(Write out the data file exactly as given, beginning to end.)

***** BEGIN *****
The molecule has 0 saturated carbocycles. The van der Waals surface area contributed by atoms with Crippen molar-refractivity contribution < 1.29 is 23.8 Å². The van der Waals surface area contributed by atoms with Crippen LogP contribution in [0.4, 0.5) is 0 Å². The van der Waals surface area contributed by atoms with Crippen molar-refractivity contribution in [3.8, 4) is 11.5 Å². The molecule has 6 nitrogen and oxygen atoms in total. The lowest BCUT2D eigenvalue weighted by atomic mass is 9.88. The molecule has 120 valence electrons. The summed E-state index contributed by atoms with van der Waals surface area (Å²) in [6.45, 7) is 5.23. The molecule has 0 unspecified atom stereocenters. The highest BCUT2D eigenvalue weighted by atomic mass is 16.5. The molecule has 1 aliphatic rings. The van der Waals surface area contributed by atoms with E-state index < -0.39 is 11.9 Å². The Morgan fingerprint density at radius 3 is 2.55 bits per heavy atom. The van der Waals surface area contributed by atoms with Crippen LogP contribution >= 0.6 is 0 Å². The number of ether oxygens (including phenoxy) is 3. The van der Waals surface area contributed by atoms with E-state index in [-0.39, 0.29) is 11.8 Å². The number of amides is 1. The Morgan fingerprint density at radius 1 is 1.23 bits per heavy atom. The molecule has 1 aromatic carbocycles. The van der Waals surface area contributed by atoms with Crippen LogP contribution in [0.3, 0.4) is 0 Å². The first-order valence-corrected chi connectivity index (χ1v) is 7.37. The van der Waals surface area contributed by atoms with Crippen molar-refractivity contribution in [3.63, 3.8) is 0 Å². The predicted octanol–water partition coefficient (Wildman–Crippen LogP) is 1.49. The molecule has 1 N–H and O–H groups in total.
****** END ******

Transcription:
The molecule has 0 saturated carbocycles. The van der Waals surface area contributed by atoms with Crippen molar-refractivity contribution < 1.29 is 23.8 Å². The van der Waals surface area contributed by atoms with Crippen LogP contribution in [0.4, 0.5) is 0 Å². The van der Waals surface area contributed by atoms with Crippen molar-refractivity contribution in [3.8, 4) is 11.5 Å². The molecule has 6 nitrogen and oxygen atoms in total. The lowest BCUT2D eigenvalue weighted by atomic mass is 9.88. The molecule has 120 valence electrons. The summed E-state index contributed by atoms with van der Waals surface area (Å²) in [6.45, 7) is 5.23. The molecule has 0 unspecified atom stereocenters. The highest BCUT2D eigenvalue weighted by atomic mass is 16.5. The molecule has 1 aliphatic rings. The van der Waals surface area contributed by atoms with E-state index < -0.39 is 11.9 Å². The Morgan fingerprint density at radius 3 is 2.55 bits per heavy atom. The van der Waals surface area contributed by atoms with Crippen LogP contribution >= 0.6 is 0 Å². The number of ether oxygens (including phenoxy) is 3. The van der Waals surface area contributed by atoms with E-state index in [-0.39, 0.29) is 11.8 Å². The number of amides is 1. The Morgan fingerprint density at radius 1 is 1.23 bits per heavy atom. The molecule has 1 aromatic carbocycles. The van der Waals surface area contributed by atoms with Crippen LogP contribution in [0.3, 0.4) is 0 Å². The first-order valence-corrected chi connectivity index (χ1v) is 7.37. The van der Waals surface area contributed by atoms with Crippen molar-refractivity contribution in [3.63, 3.8) is 0 Å². The predicted octanol–water partition coefficient (Wildman–Crippen LogP) is 1.49. The molecule has 1 N–H and O–H groups in total.